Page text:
The Combined Equity Trading Portfolio of The Five Largest U.S. Investment Banks Could Reach $540 Billion In Five Years

by Trefis Team
Morgan Stanley
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Equity trading is a key revenue source for an investment bank, which has seen several ups and downs over the last decade. In order to understand it better, Trefis has analyzed the Equity Trading Portfolio of the 5 largest U.S. Investment Banks in an interactive dashboard. The banks included in our analysis are Citigroup, Morgan Stanley, JPMorgan Chase, Bank of America, and Goldman Sachs. Besides summarizing the trends in this portfolio over the years, the dashboard includes our forecast for the equity trading portfolio for each of these banks, and also captures the impact of changes on their Securities Trading Revenues. Additionally, you can see more Trefis data for financial services companies here.

What is Equity Trading?

It involves trading in equity securities and equity-related products, including exchange-traded funds, convertible securities, options, futures and over-the-counter (OTC) derivative instruments. Investment banks usually maintain a portfolio of equity securities to allow meet clients’ equity trading demand. Morgan Stanley is the market leader in the Equity Trading space and has derived around 20% share of its Total Revenues from equity trading over the last 10 years.

How Has The Equity Trading Portfolio For These Banks Changed, And What Can We Expect Going Forward?

  • The equity trading portfolio for the largest banks was $425 billion in 2006, and swelled considerably before the downturn, before slumping to $352 billion in 2009. The figure has largely trended higher over the years, but was hurt in late 2018 due to the equity market selloff.
  • New Regulations enacted in the aftermath of 2008 meltdown has stifled Equity Trading
    • Volcker Rule: It prohibits proprietary trading by banks which was one of the main sources of revenue.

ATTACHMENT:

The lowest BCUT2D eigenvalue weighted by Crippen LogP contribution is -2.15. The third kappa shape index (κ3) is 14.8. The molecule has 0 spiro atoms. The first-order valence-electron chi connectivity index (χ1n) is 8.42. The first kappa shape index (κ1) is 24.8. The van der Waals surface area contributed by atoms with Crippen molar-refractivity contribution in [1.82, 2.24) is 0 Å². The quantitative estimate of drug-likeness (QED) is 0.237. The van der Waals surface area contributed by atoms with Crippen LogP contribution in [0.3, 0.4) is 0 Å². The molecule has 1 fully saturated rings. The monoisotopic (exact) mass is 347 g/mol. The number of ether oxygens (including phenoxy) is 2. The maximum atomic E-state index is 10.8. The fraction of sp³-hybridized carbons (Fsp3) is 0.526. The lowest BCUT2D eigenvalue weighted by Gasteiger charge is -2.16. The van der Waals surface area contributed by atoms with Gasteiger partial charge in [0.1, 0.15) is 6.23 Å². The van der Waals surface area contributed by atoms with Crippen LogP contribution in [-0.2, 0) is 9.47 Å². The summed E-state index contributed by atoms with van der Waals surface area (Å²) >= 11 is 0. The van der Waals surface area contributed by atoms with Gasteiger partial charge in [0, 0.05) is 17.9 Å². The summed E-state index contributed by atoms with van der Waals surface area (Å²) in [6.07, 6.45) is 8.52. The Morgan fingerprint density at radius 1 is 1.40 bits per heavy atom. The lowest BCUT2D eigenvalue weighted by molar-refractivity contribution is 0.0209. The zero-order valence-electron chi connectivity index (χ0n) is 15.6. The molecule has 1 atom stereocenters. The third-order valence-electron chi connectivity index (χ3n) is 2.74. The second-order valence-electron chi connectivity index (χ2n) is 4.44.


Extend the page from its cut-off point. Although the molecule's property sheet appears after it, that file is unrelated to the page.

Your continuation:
• Dodd-Frank Act and Basel III Capital Rules: They increased regulatory oversight and limited Bank’s ability to use borrowed money for trading.
  • Drop in Trading Portfolio value signals negative market outlook which is quite evident from 2009 figure.
  • In 2018, lower equity valuations coupled with higher interest rates and negative market sentiment resulted in an overall decrease in Equity Trading Asset value.
  • In Q1 2019, Equity market recovered from 2018 level due to improved market conditions. We expect the trend to continue and increase trading assets at an annual rate of 4-5% over next five years leading to a figure of $524 billion by 2023. However, Equity Trading revenues are expected to grow at a slower pace and cross $33 billion in next five years.

How Has Equity Trading Yield Changed Over Last 10 Years?

Average Equity Trading Yield = Total Equity Trading Revenues ÷ Total Equity Trading Assets.

  • Average Trading yield was highest in 2008 at 8.9% as a massive sell off in Equity markets towards the end of the year resulted in a sharp reduction in the portfolio size
  • It gradually decreased over 2008-2012 and was lowest in 2012 at 5.2% which was driven by high economic uncertainty in the wake of the European debt crisis and low client activity.
  • Although the yield recovered over 2012-2017, the figure was unusually high at 7.5% in 2018 due to the slump in asset value in December.
  • We expect the average yield for the banks to be around 6.3% over coming years.

The green-to-red shading for figures along a column show the variations in equity trading asset base and equity trading revenues for top 5 US investment banks in a particular year.

Key Revenue Observations Over The Last Decade (2009-2018):

  • Total Equity Trading revenue was highest in 2018 ($31.8 billion) and lowest in 2012 ($22.7 billion). The average annual revenue over this period was $26.8 billion.
  • Goldman Sachs has shown strongest performance among its peers with highest annual Equity Trading revenue of $10.8 billion in 2009 and highest average annual revenue of $7.8 billion.
  • Citigroup was the weakest performing bank in Equity Trading with lowest annual revenue of $2.5 billion in 2009 and lowest average annual revenue of $3 billion.


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